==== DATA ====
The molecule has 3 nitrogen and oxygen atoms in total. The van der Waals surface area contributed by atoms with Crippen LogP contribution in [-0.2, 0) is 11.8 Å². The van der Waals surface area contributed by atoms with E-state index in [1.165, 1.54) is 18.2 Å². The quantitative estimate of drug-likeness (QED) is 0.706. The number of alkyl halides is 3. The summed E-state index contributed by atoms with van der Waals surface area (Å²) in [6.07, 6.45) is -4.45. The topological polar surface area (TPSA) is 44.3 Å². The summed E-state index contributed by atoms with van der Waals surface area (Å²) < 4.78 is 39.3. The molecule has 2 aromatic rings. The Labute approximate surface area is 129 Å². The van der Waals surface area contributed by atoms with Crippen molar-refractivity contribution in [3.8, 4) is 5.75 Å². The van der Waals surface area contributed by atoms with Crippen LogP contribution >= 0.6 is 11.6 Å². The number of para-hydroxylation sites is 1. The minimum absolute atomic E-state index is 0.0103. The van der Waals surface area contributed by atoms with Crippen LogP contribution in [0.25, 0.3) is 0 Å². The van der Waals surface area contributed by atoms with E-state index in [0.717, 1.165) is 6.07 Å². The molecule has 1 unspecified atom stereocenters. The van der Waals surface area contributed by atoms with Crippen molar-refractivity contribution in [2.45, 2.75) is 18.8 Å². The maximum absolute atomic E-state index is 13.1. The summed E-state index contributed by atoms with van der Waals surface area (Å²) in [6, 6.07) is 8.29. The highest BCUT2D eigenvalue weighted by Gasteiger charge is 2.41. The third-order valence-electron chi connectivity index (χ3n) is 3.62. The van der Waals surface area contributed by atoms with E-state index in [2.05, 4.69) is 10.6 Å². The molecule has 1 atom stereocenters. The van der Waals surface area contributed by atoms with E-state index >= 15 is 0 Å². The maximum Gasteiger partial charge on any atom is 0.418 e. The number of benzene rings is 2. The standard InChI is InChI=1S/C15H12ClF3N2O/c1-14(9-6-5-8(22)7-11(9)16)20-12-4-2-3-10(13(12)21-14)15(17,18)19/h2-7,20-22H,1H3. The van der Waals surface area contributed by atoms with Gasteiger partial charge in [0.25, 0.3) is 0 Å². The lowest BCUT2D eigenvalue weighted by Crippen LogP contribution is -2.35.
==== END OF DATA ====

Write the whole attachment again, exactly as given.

The molecule has 3 nitrogen and oxygen atoms in total. The van der Waals surface area contributed by atoms with Crippen LogP contribution in [-0.2, 0) is 11.8 Å². The van der Waals surface area contributed by atoms with E-state index in [1.165, 1.54) is 18.2 Å². The quantitative estimate of drug-likeness (QED) is 0.706. The number of alkyl halides is 3. The summed E-state index contributed by atoms with van der Waals surface area (Å²) in [6.07, 6.45) is -4.45. The topological polar surface area (TPSA) is 44.3 Å². The summed E-state index contributed by atoms with van der Waals surface area (Å²) < 4.78 is 39.3. The molecule has 2 aromatic rings. The Labute approximate surface area is 129 Å². The van der Waals surface area contributed by atoms with Crippen molar-refractivity contribution in [3.8, 4) is 5.75 Å². The van der Waals surface area contributed by atoms with Crippen LogP contribution >= 0.6 is 11.6 Å². The number of para-hydroxylation sites is 1. The minimum absolute atomic E-state index is 0.0103. The van der Waals surface area contributed by atoms with Crippen LogP contribution in [0.25, 0.3) is 0 Å². The van der Waals surface area contributed by atoms with E-state index in [0.717, 1.165) is 6.07 Å². The molecule has 1 unspecified atom stereocenters. The van der Waals surface area contributed by atoms with Crippen molar-refractivity contribution in [2.45, 2.75) is 18.8 Å². The maximum absolute atomic E-state index is 13.1. The summed E-state index contributed by atoms with van der Waals surface area (Å²) in [6, 6.07) is 8.29. The highest BCUT2D eigenvalue weighted by Gasteiger charge is 2.41. The third-order valence-electron chi connectivity index (χ3n) is 3.62. The van der Waals surface area contributed by atoms with E-state index in [2.05, 4.69) is 10.6 Å². The molecule has 1 atom stereocenters. The van der Waals surface area contributed by atoms with E-state index >= 15 is 0 Å². The maximum Gasteiger partial charge on any atom is 0.418 e. The number of benzene rings is 2. The standard InChI is InChI=1S/C15H12ClF3N2O/c1-14(9-6-5-8(22)7-11(9)16)20-12-4-2-3-10(13(12)21-14)15(17,18)19/h2-7,20-22H,1H3. The van der Waals surface area contributed by atoms with Gasteiger partial charge in [0.25, 0.3) is 0 Å². The lowest BCUT2D eigenvalue weighted by Crippen LogP contribution is -2.35.